We hope that the patient will stay HIV free but theoretically it is possible that a virus of a different tropism could re-emerge from the dormant state.
Hopefully, not as mentioned but not enough time has passed to know yet.

So that means we don't yet fully understand how 'the cure' worked. Which of course means we don't yet know exactly how to replicate this result for many reasons I and others have mentioned. This is a case study where the number of subjects is 1.
The race is on to try to excise or otherwise disable the sequence that codes for the receptor but that in itself isn't enough for a cure. We have already discussed why that's the case and the difficulty in understanding why the Berlin patient remained virus free when the donor cells were susceptible to another version of the virus. We don't know why.

Having revitalized the research is an important and welcome development but it does not constitute a cure. At this point we don't have one and don't yet know the exact path to it.

We may have found a principle that will eventually lead to a cure. I reiterate why this is not applicable to the vaccine--the vaccination principle had been around for hundreds of years when the polio vaccine had been discovered. Vaccination had been happening for hundreds of years. Polio vaccine was a matter of development. With vaccines we know that what we do is expose the body to either killed or attenuated pathogen (or parts of it as in the pertussis portion of DTap) and the body develops antibodies to it.

Here we don't yet know exactly how the eventual cure will work and what else needs to be added to the receptor mutation/excision to prevent other types of virus from re-emerging. Perhaps it will be done the same way. But the problem with HIV all along has been it's mutagenic qualities and as Quintiple had explained, the combination of possible different types probably being a high number. That's another difficulty the researchers will face before THE CURE is discovered.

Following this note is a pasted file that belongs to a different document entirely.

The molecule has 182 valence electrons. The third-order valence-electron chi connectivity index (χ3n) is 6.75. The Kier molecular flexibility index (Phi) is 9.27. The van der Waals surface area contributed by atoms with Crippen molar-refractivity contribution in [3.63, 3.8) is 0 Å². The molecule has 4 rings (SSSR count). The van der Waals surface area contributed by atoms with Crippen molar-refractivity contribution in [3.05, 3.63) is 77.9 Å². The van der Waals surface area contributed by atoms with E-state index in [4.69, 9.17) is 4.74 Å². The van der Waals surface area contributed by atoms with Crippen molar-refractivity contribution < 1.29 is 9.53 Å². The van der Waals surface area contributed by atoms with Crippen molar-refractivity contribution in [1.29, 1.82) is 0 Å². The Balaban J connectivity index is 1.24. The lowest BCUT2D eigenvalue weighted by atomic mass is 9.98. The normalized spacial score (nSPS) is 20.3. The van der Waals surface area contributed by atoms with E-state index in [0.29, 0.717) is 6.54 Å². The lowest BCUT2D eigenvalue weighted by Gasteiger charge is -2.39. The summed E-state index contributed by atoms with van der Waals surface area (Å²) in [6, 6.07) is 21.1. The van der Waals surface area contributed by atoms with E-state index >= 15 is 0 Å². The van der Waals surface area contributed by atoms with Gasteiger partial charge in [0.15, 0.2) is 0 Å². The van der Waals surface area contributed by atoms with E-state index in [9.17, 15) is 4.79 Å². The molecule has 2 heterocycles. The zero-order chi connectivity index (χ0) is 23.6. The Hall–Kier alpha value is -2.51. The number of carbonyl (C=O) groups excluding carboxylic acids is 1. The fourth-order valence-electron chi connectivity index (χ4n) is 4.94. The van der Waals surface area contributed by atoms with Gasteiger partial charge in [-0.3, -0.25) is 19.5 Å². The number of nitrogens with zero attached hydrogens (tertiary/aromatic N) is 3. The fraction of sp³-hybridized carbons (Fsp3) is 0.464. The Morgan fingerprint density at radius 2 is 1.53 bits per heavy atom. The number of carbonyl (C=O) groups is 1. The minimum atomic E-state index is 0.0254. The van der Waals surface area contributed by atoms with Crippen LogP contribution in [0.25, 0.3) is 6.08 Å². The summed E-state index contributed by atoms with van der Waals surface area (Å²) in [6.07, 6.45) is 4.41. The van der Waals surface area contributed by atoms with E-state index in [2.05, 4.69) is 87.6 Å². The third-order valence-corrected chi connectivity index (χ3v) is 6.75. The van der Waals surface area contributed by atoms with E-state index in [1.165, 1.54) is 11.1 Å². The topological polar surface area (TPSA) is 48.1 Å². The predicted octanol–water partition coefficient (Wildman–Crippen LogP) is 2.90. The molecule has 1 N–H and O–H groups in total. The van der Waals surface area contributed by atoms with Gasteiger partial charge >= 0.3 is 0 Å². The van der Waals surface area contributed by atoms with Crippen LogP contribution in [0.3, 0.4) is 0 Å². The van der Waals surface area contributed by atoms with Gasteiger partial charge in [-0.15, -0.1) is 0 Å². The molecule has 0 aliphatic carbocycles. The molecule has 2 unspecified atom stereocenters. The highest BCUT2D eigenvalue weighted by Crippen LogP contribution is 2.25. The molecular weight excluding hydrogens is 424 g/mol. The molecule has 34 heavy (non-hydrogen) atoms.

There are a multitude of issues that are not yet resolved, multitude of discoveries yet to be made. I don't think we have the cure yet but we have made an important step towards it in a field that has been stagnating.

Having said that, I do appreciate your attempt to make a point via discussion, agalisgv.

From the AIDS Beacon dated May 12, 2011.

“We currently have no treatments that will eradicate HIV. However, over the next few years I anticipate that there will be an increasing number of clinical trials that will be designed to determine if these [new] strategies will have any impact on residual HIV in patients on combination antiretroviral therapy,” said Dr. Sharon Lewin, director of the Infectious Diseases Unit at Alfred Hospital in Australia and lead author of a recent review on research into potential cures for HIV.
“It is essential that these trials are safe and are designed to answer the question of whether [each] particular approach will ever be feasible,” she added. http://www.aidsbeacon.com/news/2011/05/12/advances-and-barriers-to-a-cure-for-hiv-part-1-types-of-hiv-aids-cures/

Although The Berlin Patient proved that a sterilizing cure is possible, researchers have said his treatment is not feasible for most people with HIV.“A strategy of using bone marrow transplantation with a CCR5 mutant donor is not a realistic cure for HIV given the toxicity and complexity of the treatment,” wrote Dr. Lewin and her coauthor in their review. Additionally, it is still not clear why and how HIV was eliminated in this patient, although scientists continue to study him.
Rather than trying to completely eliminate HIV from the body, some researchers instead have pursued a functional cure. And we are back to what Quintiple has been saying, that the current theoretical emphasis is functional cure. It looks like the use of the word "sterilizing" wrt the body is done in this context, wasn't aware of that.